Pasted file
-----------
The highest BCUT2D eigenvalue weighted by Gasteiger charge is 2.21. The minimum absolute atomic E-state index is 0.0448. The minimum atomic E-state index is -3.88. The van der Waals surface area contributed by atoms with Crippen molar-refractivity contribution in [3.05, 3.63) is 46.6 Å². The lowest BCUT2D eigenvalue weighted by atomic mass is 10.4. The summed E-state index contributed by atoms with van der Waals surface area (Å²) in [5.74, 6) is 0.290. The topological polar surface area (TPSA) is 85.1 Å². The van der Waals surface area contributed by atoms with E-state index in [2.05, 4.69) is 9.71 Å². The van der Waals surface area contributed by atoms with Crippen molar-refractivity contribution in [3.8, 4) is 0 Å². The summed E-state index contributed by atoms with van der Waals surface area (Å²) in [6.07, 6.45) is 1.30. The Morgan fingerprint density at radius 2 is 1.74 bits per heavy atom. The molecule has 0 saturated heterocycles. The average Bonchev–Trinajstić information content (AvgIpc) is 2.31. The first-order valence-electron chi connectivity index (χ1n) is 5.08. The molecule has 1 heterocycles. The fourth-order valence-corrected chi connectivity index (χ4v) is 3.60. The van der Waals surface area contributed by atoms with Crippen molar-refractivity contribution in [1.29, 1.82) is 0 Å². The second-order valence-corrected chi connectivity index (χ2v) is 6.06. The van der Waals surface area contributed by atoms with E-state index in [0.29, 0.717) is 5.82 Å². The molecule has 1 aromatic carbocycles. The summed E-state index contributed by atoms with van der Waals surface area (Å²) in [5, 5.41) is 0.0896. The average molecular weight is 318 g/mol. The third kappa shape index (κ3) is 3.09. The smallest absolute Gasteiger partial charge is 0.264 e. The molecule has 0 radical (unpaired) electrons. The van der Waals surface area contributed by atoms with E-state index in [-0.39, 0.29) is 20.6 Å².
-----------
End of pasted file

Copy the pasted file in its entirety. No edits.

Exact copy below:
The highest BCUT2D eigenvalue weighted by Gasteiger charge is 2.21. The minimum absolute atomic E-state index is 0.0448. The minimum atomic E-state index is -3.88. The van der Waals surface area contributed by atoms with Crippen molar-refractivity contribution in [3.05, 3.63) is 46.6 Å². The lowest BCUT2D eigenvalue weighted by atomic mass is 10.4. The summed E-state index contributed by atoms with van der Waals surface area (Å²) in [5.74, 6) is 0.290. The topological polar surface area (TPSA) is 85.1 Å². The van der Waals surface area contributed by atoms with E-state index in [2.05, 4.69) is 9.71 Å². The van der Waals surface area contributed by atoms with Crippen molar-refractivity contribution in [3.8, 4) is 0 Å². The summed E-state index contributed by atoms with van der Waals surface area (Å²) in [6.07, 6.45) is 1.30. The Morgan fingerprint density at radius 2 is 1.74 bits per heavy atom. The molecule has 0 saturated heterocycles. The average Bonchev–Trinajstić information content (AvgIpc) is 2.31. The first-order valence-electron chi connectivity index (χ1n) is 5.08. The molecule has 1 heterocycles. The fourth-order valence-corrected chi connectivity index (χ4v) is 3.60. The van der Waals surface area contributed by atoms with Crippen molar-refractivity contribution in [1.29, 1.82) is 0 Å². The second-order valence-corrected chi connectivity index (χ2v) is 6.06. The van der Waals surface area contributed by atoms with E-state index in [0.29, 0.717) is 5.82 Å². The molecule has 1 aromatic carbocycles. The summed E-state index contributed by atoms with van der Waals surface area (Å²) in [5, 5.41) is 0.0896. The average molecular weight is 318 g/mol. The third kappa shape index (κ3) is 3.09. The smallest absolute Gasteiger partial charge is 0.264 e. The molecule has 0 radical (unpaired) electrons. The van der Waals surface area contributed by atoms with E-state index in [-0.39, 0.29) is 20.6 Å².